Response Times

A main effect of valence showed slower responses for ambivalent stimuli (M = 1562.85, SD = 291.46) compared to univalent stimuli (M = 1240.98, SD = 224.32), F(1,44) = 170.40, p < 0.001, ηp2 = 0.80, Cohen’s dz = 1.95, 95% CI [1.44, 2.44]. This replicates Studies 1 and 2 as well as earlier research. There was also a main effect of topic, showing that people were slower in responding to the abstract topics (M = 1487.15, SD = 255.33) than to food stimuli (M = 1316.68, SD = 270.88), F(1,44) = 38.50, p < 0.001, ηp2 = 0.48, Cohen’s dz = 0.93, 95% CI [0.57–1.27]. Finally, there was also an interaction between topic and valence, F(1,44) = 52.49, p < 0.001, ηp2 = 0.54, qualifying the main effect of topic such that for ambivalent stimuli, people were slower for abstract topics, but for univalent stimuli there was no such difference.

Additional Analyses

Overall, response times correlated marginally negatively with pull, r(45) = –0.28, p = 0.066. As in Studies 1 and 2, entering differences in MD as a covariate still left an effect of valence on RT, F(1,43) = 50.49, p < 0.001. Furthermore, the data showed a positive correlation between subjective ambivalence and amount of pull, r(44) = 0.34, p = 0.024, but no other correlations were statistically significant. When conducting the same analyses on abstract topics and foods separately, there were no significant correlations between the measures. Exploratory analyses showed that for trajectories for ambivalent stimuli showed more directional reversals over both the horizontal axis (i.e., x-flips; M = 7.03, SD = 1.81 vs. M = 6.44, SD = 1.74, respectively, F(1,44) = 5.41, p = 0.025, ηp2 = 0.11, Cohen’s dz = 0.47, 95% CI [0.16, 0.78]) and the vertical axis of the screen (i.e., y-flips; M = 5.75, SD = 1.74 vs. M = 5.23, SD = 1.38, respectively, F(1,44) = 10.13, p < 0.001, ηp2 = 0.19, Cohen’s dz = 0.49, 95% CI [0.17, 0.79]) indicating that they were somewhat more complex (Freeman and Ambady, 2010). Although x-flips correlated with the measure of pull (r = 0.32, p = 0.03), entering these, or y-flips, as covariates did not alter our patterns of results and the effect of valence on pull remained intact.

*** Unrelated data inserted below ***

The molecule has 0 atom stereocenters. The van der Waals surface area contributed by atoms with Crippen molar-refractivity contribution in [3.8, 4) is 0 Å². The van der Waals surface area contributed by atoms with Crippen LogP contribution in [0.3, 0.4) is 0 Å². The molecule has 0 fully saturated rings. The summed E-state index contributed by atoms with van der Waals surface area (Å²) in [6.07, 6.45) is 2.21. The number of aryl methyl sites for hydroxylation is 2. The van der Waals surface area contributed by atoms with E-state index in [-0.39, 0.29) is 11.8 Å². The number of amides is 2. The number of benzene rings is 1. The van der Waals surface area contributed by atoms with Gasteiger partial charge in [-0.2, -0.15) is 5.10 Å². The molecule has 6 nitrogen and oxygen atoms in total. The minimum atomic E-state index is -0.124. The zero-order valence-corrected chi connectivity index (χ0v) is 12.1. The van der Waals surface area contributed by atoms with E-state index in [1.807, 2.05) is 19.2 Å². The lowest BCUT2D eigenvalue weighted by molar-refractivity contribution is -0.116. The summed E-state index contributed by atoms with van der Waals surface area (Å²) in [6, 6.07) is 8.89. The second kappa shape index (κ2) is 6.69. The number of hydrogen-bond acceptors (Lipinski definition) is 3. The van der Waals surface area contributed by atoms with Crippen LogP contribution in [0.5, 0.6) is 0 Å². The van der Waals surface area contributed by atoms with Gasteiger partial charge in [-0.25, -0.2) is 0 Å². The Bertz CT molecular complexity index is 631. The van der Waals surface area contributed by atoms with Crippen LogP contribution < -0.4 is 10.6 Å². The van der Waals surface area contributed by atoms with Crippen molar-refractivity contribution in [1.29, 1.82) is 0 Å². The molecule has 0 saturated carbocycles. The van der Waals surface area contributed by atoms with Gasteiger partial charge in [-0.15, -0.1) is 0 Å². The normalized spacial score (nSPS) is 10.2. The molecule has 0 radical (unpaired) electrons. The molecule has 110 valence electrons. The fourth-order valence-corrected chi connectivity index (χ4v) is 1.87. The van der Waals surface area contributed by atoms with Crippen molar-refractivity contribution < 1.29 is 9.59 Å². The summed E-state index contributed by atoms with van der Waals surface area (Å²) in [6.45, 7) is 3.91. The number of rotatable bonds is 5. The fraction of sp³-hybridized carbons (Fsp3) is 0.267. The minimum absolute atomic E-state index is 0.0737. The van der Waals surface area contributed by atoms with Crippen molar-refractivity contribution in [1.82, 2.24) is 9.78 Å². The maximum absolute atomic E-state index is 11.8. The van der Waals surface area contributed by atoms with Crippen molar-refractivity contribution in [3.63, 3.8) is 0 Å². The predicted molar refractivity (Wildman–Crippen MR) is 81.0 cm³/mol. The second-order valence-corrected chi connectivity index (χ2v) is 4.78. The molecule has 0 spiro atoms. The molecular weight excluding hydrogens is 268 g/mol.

Food vs. Abstract Topics

Although, overall, we obtained the same pattern of results for both foods and abstract topics, effect sizes between studies differed. To investigate whether these signify a structural difference between these topic domains we compared size of the effect of our manipulation for foods vs. abstract topics for all our measures. First, we calculated effect sizes for foods and abstract topics separately in Study 3. We then calculated a point estimate for each index and topic domain separately and tested whether the point estimates differed significantly (see Table 3). These analyses showed that there was a statistically significant difference in effect sizes for pull (MD) over studies, such that effects were stronger for abstract topics compared to food. There was a marginally significant difference on the measure of objective ambivalence, showing stronger effects for abstract topics.

TABLE 3